Throughout her life, Cassie is the only witness to the dark faeries' deeds. She has to survive her family and a murder trial.I received a free copy from Netgalley in exchange for an honest review.This book is weird.It is not a murder mystery, or thriller. It will not give you any answers.Instead, it follows Cassie and her interactions with the faeries - these are not Disney Tinkerbells, they are real, dark, not-dead things that leech life.For as long as she can remember, Pepper-Man has been Throughout her life, Cassie is the only witness to the dark faeries' deeds. She has to survive her family and a murder trial.I received a free copy from Netgalley in exchange for an honest review.This book is weird.It is not a murder mystery, or thriller. It will not give you any answers.Instead, it follows Cassie and her interactions with the faeries - these are not Disney Tinkerbells, they are real, dark, not-dead things that leech life.For as long as she can remember, Pepper-Man has been there, drinking her blood and leeching her life, every night. He was a dark creature, who did horrible things towards all people. As a young girl, Cassie works hard to be worse than her Pepper-Man to scare people off, to keep them at a safe distance.It seems that only Cassie can see the faeries, as her parents and others from town dismiss her silly 'stories', replacing her truth with something they can digest.The book follows Cassie as she grows up, gets married, and eventually gets charged with the murder of her husband. This leads to her childhood psychiatrist writing an in-depth book (with Cassie's permission) about his dealings with his young subject, who is completely given over to her illusions.Now everyone knows that she is crazy, and guilty of murder.Cassie is not a reliable narrator, but in her words, just because one thing is the truth, doesn't make another thing untrue.She has survived the emotional abuse inflicted by her mother, and she has come to terms with her whole family hating her. She is quiet, but strong. She accepts what she cannot change, and lives each day with simple joy.There is always a question over what is real. Are faeries real? Is there some abuse in Cassie's early years that catapulted her into a lifetime of fantasies.It is beautifully written, carefully balancing on the edge of both, to constantly keep you guessing, and making either a possibility. It hints at something disturbing, but still keeps you invested in Cassie and Pepper-Man's story.This was a fascinating, but surreal story.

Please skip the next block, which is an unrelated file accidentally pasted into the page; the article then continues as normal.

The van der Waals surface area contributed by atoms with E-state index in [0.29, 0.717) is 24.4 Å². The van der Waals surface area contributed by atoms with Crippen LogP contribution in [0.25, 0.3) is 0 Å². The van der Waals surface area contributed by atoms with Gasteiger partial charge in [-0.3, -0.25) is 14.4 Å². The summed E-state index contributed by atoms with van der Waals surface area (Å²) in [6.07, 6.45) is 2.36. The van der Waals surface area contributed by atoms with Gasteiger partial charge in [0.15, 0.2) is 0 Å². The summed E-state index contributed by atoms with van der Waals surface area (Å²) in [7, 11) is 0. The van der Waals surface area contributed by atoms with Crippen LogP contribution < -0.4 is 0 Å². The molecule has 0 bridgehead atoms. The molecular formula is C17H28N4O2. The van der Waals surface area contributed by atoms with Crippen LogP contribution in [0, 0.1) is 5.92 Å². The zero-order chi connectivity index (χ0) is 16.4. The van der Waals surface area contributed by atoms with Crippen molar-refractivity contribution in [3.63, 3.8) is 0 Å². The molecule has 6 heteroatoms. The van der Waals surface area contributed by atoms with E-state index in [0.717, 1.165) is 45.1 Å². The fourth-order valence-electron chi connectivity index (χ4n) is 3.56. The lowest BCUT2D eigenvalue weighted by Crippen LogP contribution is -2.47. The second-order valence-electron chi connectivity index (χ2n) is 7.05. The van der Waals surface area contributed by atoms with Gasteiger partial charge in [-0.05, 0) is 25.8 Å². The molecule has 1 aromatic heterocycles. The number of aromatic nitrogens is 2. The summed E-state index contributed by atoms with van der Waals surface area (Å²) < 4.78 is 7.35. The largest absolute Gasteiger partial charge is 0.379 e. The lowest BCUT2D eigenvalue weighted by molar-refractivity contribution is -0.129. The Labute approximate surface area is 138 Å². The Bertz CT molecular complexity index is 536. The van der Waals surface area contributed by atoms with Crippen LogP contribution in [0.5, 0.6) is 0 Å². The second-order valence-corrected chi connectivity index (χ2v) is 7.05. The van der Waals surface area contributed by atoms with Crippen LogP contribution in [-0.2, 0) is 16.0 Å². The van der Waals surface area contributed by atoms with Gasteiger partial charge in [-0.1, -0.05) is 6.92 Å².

more
  • Kyra Leseberg (Roots & Reads)
    January 1, 1970
    Um...Okay.Im sorry what?What did I just read?I was very interested in this book based on the description but the story is just so confusing? I dont even know what to say.Reclusive novelist Cassandra Tipp disappeared exactly one year ago. Now her niece and nephew are sent to her home to retrieve a password which they will give to her lawyer to inherit her estate.What they find is one final story from their eccentric aunther life storywhich they may choose to believe or not.What the book Um...Okay.I’m sorry… what?What did I just read?I was very interested in this book based on the description but the story is just so… confusing? I don’t even know what to say.Reclusive novelist Cassandra Tipp disappeared exactly one year ago. Now her niece and nephew are sent to her home to retrieve a password which they will give to her lawyer to inherit her estate.What they find is one final story from their eccentric aunt—her life story—which they may choose to believe… or not.What the book description failed to mention is that Cassandra has been (or believes she has been) tormented since childhood by a blood-sucking fairy who impregnates her as a teen and then casts a spell to take on human form and marry her. A trail of bodies follows with Cassandra as a suspect each time.I mean, how much more do I say without this being too spoiler-y?I love ambiguous stories but this one just didn’t do it for me. I didn’t feel like I got to know any of the characters and even though Cassandra is narrating, her true beliefs/emotions remained frustratingly concealed from readers. Really it comes down to this: Was she abused as a child? Did she create the elaborate story to cope or repress the trauma? Or is it possible that her fantastical tale is the truth?The problem is that I honestly don’t care. No relationship is developed between any characters, I never gained any necessary insight into Cassandra’s thoughts or actions, and I cannot take an evil fairy named Pepper Man seriously.Thanks to Tor Books and Edelweiss for providing me with a DRC in exchange for my honest review. You Let Me In is scheduled for release on April 21, 2020.For more reviews, visit www.rootsandreads.wordpress.com